Bethany Ehlmann uses remote sensing and lander-based spectroscopic data of surface composition to understand the geologic evolution of planetary bodies, including the Moon and Mars, makes field and laboratory studies of geologic materials, and is heavily involved with JPL and planetary missions. Katherine de Kleer studies volcanism on Io and uses telescopes to interrogate the surface properties of icy satellites and small bodies. Mike Brown uses studies the surface composition of Kuiper Belt objects, Trojans, and Europa.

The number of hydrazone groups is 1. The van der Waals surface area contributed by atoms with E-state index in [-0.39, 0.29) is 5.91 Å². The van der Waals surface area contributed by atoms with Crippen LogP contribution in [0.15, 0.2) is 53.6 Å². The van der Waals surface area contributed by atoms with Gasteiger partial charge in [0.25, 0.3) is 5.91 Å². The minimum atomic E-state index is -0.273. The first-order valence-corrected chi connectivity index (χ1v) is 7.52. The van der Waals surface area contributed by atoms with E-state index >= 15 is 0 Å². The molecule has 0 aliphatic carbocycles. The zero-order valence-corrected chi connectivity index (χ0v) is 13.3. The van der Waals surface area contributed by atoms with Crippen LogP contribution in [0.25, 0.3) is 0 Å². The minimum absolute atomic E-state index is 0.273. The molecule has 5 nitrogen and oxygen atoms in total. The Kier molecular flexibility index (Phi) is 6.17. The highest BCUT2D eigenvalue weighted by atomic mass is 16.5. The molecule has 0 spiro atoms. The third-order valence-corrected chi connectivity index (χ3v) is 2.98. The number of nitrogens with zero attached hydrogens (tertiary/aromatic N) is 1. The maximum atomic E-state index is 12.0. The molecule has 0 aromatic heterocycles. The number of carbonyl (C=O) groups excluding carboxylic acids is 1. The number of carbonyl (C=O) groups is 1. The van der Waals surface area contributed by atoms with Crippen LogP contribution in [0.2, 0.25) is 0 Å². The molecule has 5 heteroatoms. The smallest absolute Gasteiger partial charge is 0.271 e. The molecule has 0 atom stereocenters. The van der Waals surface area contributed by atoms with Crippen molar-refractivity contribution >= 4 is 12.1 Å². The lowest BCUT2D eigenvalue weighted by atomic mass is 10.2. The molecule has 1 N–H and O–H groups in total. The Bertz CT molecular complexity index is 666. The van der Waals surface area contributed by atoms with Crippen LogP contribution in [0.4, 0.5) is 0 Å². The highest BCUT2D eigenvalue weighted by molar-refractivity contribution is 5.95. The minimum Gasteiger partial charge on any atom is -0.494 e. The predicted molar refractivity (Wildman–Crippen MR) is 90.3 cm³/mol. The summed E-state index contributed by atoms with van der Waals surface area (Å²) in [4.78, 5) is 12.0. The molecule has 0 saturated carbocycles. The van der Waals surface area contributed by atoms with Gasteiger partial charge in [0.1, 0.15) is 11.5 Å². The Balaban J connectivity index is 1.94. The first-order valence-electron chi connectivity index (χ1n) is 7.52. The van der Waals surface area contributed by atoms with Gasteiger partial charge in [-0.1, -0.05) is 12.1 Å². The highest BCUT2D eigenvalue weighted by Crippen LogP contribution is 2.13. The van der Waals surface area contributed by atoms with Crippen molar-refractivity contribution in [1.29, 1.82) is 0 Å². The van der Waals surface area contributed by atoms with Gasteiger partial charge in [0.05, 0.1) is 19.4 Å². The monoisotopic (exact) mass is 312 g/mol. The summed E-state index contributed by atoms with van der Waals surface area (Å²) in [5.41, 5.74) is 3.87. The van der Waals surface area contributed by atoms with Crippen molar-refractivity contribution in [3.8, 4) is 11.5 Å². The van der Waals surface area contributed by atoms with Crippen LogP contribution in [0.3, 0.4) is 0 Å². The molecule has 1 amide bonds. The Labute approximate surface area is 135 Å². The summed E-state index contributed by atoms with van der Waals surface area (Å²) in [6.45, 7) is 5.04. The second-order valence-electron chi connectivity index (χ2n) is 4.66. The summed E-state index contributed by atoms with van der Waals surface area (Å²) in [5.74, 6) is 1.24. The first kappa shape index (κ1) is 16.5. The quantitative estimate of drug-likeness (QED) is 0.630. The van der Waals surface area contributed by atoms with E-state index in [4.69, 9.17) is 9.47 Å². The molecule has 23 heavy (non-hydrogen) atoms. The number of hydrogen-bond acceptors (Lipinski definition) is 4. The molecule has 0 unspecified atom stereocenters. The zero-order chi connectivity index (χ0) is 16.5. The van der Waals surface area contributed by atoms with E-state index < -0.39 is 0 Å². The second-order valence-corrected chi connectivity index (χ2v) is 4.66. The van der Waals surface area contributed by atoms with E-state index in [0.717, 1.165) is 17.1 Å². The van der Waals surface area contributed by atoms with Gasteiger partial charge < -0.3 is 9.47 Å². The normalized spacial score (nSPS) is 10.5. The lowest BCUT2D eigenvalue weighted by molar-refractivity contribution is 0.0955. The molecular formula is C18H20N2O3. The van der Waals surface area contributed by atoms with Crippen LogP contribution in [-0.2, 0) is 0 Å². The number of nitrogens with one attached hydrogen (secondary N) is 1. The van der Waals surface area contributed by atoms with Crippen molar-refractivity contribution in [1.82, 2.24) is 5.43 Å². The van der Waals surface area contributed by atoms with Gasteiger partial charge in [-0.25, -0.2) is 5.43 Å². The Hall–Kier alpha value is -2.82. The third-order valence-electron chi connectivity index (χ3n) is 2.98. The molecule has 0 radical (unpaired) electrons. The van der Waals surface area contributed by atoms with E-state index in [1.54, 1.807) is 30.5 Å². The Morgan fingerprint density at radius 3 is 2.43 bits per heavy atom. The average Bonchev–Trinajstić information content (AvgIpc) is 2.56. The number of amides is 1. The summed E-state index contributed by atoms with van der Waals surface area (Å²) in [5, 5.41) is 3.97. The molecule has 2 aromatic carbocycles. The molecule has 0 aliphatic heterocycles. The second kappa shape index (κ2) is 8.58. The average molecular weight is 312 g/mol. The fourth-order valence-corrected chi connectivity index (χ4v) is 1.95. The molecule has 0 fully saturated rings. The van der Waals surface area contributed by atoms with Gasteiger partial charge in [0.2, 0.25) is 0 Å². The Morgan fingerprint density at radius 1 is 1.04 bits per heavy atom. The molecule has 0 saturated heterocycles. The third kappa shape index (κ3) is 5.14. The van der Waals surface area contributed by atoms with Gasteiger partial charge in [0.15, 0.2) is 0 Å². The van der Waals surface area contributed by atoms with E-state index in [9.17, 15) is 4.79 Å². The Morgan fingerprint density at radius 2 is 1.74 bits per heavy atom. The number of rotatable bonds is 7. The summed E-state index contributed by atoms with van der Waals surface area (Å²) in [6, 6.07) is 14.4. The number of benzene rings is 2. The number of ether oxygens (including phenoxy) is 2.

Elsewhere in the Division, many faculty are interested in planetary surfaces and planetary geology research. John Grotzinger is a leader in the interpretation of sedimentological processes and history on Mars. Mike Lamb studies surface processes and geomorphology, including Mars sedimentology and mass wasting on the Moon. Jean-Philippe Avouac studies surface change, including sand dune migration on Mars. Ken Farley has performed in situ dating of planetary surfaces and the study of Cl isotopes on Mars. John Eiler and Francois Tissot use isotopic geochemistry to understand the origin and evolution of planets (including Earth). Joann Stock is interested in Venus volcanism. Woody Fischer is interested in the interpretation of Martian chemical data and comparison to early Earth.